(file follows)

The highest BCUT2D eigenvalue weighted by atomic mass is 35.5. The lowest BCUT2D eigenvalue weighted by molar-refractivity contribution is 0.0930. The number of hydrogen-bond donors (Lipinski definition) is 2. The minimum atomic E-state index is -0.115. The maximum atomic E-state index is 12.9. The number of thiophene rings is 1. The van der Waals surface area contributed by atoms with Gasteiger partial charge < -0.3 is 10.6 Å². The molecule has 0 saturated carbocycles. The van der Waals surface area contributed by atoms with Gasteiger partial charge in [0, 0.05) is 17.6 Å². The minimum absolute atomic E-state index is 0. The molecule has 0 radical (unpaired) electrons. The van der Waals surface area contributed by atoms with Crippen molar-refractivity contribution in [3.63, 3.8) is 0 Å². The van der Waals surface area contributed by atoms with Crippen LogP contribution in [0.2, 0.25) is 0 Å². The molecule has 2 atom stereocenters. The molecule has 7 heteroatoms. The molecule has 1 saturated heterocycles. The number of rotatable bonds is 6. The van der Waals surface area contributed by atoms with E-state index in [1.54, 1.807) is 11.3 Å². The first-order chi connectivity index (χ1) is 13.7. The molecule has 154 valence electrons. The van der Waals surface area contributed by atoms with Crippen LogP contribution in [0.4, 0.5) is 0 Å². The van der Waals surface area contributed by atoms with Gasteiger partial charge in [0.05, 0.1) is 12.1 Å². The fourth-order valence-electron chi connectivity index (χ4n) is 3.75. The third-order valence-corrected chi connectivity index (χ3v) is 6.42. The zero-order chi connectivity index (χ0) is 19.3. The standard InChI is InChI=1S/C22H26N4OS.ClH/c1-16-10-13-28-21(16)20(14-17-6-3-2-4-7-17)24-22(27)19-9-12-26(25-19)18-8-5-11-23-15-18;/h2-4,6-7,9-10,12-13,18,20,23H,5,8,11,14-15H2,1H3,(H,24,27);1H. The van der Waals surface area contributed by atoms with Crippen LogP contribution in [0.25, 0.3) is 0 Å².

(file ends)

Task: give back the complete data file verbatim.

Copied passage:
The highest BCUT2D eigenvalue weighted by atomic mass is 35.5. The lowest BCUT2D eigenvalue weighted by molar-refractivity contribution is 0.0930. The number of hydrogen-bond donors (Lipinski definition) is 2. The minimum atomic E-state index is -0.115. The maximum atomic E-state index is 12.9. The number of thiophene rings is 1. The van der Waals surface area contributed by atoms with Gasteiger partial charge < -0.3 is 10.6 Å². The molecule has 0 saturated carbocycles. The van der Waals surface area contributed by atoms with Gasteiger partial charge in [0, 0.05) is 17.6 Å². The minimum absolute atomic E-state index is 0. The molecule has 0 radical (unpaired) electrons. The van der Waals surface area contributed by atoms with Crippen molar-refractivity contribution in [3.63, 3.8) is 0 Å². The van der Waals surface area contributed by atoms with Crippen LogP contribution in [0.2, 0.25) is 0 Å². The molecule has 2 atom stereocenters. The molecule has 7 heteroatoms. The molecule has 1 saturated heterocycles. The number of rotatable bonds is 6. The van der Waals surface area contributed by atoms with E-state index in [1.54, 1.807) is 11.3 Å². The first-order chi connectivity index (χ1) is 13.7. The molecule has 154 valence electrons. The van der Waals surface area contributed by atoms with Crippen LogP contribution in [0.4, 0.5) is 0 Å². The van der Waals surface area contributed by atoms with Gasteiger partial charge in [0.05, 0.1) is 12.1 Å². The fourth-order valence-electron chi connectivity index (χ4n) is 3.75. The third-order valence-corrected chi connectivity index (χ3v) is 6.42. The zero-order chi connectivity index (χ0) is 19.3. The standard InChI is InChI=1S/C22H26N4OS.ClH/c1-16-10-13-28-21(16)20(14-17-6-3-2-4-7-17)24-22(27)19-9-12-26(25-19)18-8-5-11-23-15-18;/h2-4,6-7,9-10,12-13,18,20,23H,5,8,11,14-15H2,1H3,(H,24,27);1H. The van der Waals surface area contributed by atoms with Crippen LogP contribution in [0.25, 0.3) is 0 Å².